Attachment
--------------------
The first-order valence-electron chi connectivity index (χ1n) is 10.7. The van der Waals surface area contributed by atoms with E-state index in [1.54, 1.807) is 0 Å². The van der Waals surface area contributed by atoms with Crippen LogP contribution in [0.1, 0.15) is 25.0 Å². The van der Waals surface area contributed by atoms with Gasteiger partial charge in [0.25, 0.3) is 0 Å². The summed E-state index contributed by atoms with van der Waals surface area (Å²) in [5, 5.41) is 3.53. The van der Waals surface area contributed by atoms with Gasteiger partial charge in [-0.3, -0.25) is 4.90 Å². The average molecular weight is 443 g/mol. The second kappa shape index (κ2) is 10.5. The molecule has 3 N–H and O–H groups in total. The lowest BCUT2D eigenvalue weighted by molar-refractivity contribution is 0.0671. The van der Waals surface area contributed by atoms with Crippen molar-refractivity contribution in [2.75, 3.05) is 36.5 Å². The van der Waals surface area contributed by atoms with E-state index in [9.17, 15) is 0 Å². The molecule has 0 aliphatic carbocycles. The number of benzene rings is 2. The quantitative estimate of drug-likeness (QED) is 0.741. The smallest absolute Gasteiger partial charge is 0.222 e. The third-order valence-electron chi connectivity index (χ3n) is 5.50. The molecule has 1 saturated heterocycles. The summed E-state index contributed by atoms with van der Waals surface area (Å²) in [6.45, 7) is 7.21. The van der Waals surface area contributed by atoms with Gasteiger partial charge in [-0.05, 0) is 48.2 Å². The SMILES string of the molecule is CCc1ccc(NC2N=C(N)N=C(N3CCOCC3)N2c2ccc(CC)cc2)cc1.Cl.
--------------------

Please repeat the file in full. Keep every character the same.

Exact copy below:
The first-order valence-electron chi connectivity index (χ1n) is 10.7. The van der Waals surface area contributed by atoms with E-state index in [1.54, 1.807) is 0 Å². The van der Waals surface area contributed by atoms with Crippen LogP contribution in [0.1, 0.15) is 25.0 Å². The van der Waals surface area contributed by atoms with Gasteiger partial charge in [0.25, 0.3) is 0 Å². The summed E-state index contributed by atoms with van der Waals surface area (Å²) in [5, 5.41) is 3.53. The van der Waals surface area contributed by atoms with Gasteiger partial charge in [-0.3, -0.25) is 4.90 Å². The average molecular weight is 443 g/mol. The second kappa shape index (κ2) is 10.5. The molecule has 3 N–H and O–H groups in total. The lowest BCUT2D eigenvalue weighted by molar-refractivity contribution is 0.0671. The van der Waals surface area contributed by atoms with Crippen molar-refractivity contribution in [2.75, 3.05) is 36.5 Å². The van der Waals surface area contributed by atoms with E-state index in [9.17, 15) is 0 Å². The molecule has 0 aliphatic carbocycles. The number of benzene rings is 2. The quantitative estimate of drug-likeness (QED) is 0.741. The smallest absolute Gasteiger partial charge is 0.222 e. The third-order valence-electron chi connectivity index (χ3n) is 5.50. The molecule has 1 saturated heterocycles. The summed E-state index contributed by atoms with van der Waals surface area (Å²) in [6.45, 7) is 7.21. The van der Waals surface area contributed by atoms with Gasteiger partial charge in [-0.05, 0) is 48.2 Å². The SMILES string of the molecule is CCc1ccc(NC2N=C(N)N=C(N3CCOCC3)N2c2ccc(CC)cc2)cc1.Cl.